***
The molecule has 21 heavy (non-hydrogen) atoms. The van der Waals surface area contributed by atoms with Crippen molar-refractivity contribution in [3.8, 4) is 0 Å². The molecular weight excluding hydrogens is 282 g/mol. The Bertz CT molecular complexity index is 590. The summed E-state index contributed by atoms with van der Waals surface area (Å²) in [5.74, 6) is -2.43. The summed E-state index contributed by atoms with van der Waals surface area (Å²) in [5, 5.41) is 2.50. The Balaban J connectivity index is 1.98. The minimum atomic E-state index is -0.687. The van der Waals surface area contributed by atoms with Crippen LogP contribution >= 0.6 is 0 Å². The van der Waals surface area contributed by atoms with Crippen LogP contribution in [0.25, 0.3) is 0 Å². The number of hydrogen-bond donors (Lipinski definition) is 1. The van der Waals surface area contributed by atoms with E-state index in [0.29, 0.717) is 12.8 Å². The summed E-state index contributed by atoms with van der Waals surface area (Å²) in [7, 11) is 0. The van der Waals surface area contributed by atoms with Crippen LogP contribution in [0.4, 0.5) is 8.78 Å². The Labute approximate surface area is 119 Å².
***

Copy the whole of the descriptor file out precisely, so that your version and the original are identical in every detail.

The molecule has 21 heavy (non-hydrogen) atoms. The van der Waals surface area contributed by atoms with Crippen molar-refractivity contribution in [3.8, 4) is 0 Å². The molecular weight excluding hydrogens is 282 g/mol. The Bertz CT molecular complexity index is 590. The summed E-state index contributed by atoms with van der Waals surface area (Å²) in [5.74, 6) is -2.43. The summed E-state index contributed by atoms with van der Waals surface area (Å²) in [5, 5.41) is 2.50. The Balaban J connectivity index is 1.98. The minimum atomic E-state index is -0.687. The van der Waals surface area contributed by atoms with Crippen LogP contribution >= 0.6 is 0 Å². The van der Waals surface area contributed by atoms with Crippen LogP contribution in [0.25, 0.3) is 0 Å². The number of hydrogen-bond donors (Lipinski definition) is 1. The van der Waals surface area contributed by atoms with E-state index in [0.29, 0.717) is 12.8 Å². The summed E-state index contributed by atoms with van der Waals surface area (Å²) in [7, 11) is 0. The van der Waals surface area contributed by atoms with Crippen LogP contribution in [0.4, 0.5) is 8.78 Å². The Labute approximate surface area is 119 Å².